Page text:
There are many arguments to be made regarding if reselling is good or bad for the culture; however, most online sneaker shoppers in 2017 would tell you that a bot is darn near essential to cop coveted kicks or clothes for retail on release date. Why is this? Since sneakers and streetwear have boomed from niche culture to mass, it’s been attack of the clones literally and figuratively as ruckus crowds have led to shutdown servers and shutdown servers have led to strategic hacking.
As WIRED finds out in a new piece focused on Supreme, one could argue that it’s much more ‘don’t hate the player hate the game’ as the technicians behind the bot business are just as obsessed with the brand as those copping through their services while paying off their hobby mighty handsomely.
Started by a wide range of fans with a variety of stories, the earnings these bot makers have made are pretty wild. Focusing on the Supreme x Air Jordan 5 drop alone, the team behind the Supreme Saint bot cleaned up “roughly $20,000 in five seconds” on one colorway alone as WIRED reports. Yowzers, but that’s not all. On that same Thursday alone, the electrical engineer behind RSVP Sniper scored $250,000 when the collection launched off his add-to-cart Twitter bots. This is all off one day of the year, granted a big one for Supreme fans.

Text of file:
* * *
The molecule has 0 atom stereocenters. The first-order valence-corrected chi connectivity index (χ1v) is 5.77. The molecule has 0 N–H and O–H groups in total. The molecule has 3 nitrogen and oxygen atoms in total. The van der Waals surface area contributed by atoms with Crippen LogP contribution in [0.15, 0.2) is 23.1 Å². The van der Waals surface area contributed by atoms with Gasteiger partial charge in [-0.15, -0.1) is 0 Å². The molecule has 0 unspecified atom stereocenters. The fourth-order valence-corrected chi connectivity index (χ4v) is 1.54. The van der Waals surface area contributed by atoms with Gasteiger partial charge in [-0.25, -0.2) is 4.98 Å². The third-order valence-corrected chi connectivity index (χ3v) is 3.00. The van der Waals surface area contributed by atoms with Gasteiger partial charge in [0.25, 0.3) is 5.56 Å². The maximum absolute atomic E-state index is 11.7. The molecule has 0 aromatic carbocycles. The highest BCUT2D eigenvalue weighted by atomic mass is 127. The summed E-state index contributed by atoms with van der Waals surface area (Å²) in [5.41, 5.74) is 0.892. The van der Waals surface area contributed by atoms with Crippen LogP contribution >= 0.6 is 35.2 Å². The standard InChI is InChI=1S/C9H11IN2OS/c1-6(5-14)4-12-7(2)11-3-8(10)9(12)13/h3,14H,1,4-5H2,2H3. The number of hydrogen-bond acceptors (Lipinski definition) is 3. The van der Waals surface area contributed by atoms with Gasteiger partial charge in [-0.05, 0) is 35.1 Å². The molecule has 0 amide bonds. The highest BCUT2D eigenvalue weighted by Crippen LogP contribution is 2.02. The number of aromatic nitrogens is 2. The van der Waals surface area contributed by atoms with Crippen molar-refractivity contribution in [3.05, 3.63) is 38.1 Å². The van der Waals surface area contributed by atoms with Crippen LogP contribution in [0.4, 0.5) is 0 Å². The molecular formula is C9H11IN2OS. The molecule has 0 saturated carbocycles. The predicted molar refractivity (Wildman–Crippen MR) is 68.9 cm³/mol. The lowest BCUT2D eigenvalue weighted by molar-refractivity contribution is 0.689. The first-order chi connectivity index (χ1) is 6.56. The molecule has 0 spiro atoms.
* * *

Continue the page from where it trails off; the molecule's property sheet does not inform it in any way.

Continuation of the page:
If those numbers don’t wow, the teenager behind EasyCop has pulled in nearly $300,000 off one of the five bots they sell since starting in 2016. The takeaway? It would appear that bot builders are cashing in much more than resellers whether one argues that the bot service aids or eliminates the aftermarket rates it both builds and blames.
So, what does this mean for Supreme? While most would argue that the difficulty to purchase product can make a customer heated it’s still proved to make their product hot. Dare they or the brands battle the bots? Well, most of them have as the article points out. While Nike and adidas have offered apps, WIRED’s findings suggest that Supreme has made efforts to support their ‘core customer’ who cops to rock rather than resell. These efforts include banning IP addresses and introducing a captcha. The founder of the company that created Supreme’s online business, Splay, states that Supreme “knows everything: who’s using bots, where they’re getting them, and what they’re buying with them,” but still states that they are looking out for the customer that cops the clothes to rock it and that bots are not hurting the company’s bottom line.
While ticket bots prove illegal in NYC and California, one has to wonder if a sneaker or streetwear company would ever actually sue a botmaker as they could conceivably win if they did. Aside from looking potentially uncool (or potentially very cool to the consumers that do not like bots) would they win enough to matter and would you really want to sue someone for buying your product in bulk at a lightning fast rate? It’s a grey area on all ends for certain. Just the same, a company could higher a bot maker to work for them and work against the bots they’re built against. However, with said subjects taking home $20,000 in a matter of seconds or $300,000 in a matter of months it’s hard to imagine they’d be getting a raise when they’re racking in that dough from home and copping the clothes and kicks they love.
Read the whole story now at WIRED.
Lead image by Ysa Perez/WIRED